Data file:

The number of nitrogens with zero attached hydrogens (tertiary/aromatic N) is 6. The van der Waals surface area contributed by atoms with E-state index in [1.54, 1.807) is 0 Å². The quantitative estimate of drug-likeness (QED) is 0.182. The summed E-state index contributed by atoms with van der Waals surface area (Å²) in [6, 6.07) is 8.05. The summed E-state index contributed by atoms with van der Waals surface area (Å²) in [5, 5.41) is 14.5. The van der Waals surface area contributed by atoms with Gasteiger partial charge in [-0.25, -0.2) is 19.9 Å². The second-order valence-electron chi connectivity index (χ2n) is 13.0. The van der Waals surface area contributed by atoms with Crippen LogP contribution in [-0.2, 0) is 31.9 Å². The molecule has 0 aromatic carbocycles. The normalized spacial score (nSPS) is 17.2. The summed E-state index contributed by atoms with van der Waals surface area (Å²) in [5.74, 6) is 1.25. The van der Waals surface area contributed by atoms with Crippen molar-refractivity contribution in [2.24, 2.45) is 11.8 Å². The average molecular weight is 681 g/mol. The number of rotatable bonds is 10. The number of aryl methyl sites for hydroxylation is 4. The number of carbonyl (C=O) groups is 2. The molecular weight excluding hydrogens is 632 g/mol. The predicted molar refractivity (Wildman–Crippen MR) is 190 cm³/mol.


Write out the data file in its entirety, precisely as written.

The number of nitrogens with zero attached hydrogens (tertiary/aromatic N) is 6. The van der Waals surface area contributed by atoms with E-state index in [1.54, 1.807) is 0 Å². The quantitative estimate of drug-likeness (QED) is 0.182. The summed E-state index contributed by atoms with van der Waals surface area (Å²) in [6, 6.07) is 8.05. The summed E-state index contributed by atoms with van der Waals surface area (Å²) in [5, 5.41) is 14.5. The van der Waals surface area contributed by atoms with Gasteiger partial charge in [-0.25, -0.2) is 19.9 Å². The second-order valence-electron chi connectivity index (χ2n) is 13.0. The van der Waals surface area contributed by atoms with Crippen LogP contribution in [-0.2, 0) is 31.9 Å². The molecule has 0 aromatic carbocycles. The normalized spacial score (nSPS) is 17.2. The summed E-state index contributed by atoms with van der Waals surface area (Å²) in [5.74, 6) is 1.25. The van der Waals surface area contributed by atoms with Crippen molar-refractivity contribution in [2.24, 2.45) is 11.8 Å². The average molecular weight is 681 g/mol. The number of rotatable bonds is 10. The number of aryl methyl sites for hydroxylation is 4. The number of carbonyl (C=O) groups is 2. The molecular weight excluding hydrogens is 632 g/mol. The predicted molar refractivity (Wildman–Crippen MR) is 190 cm³/mol.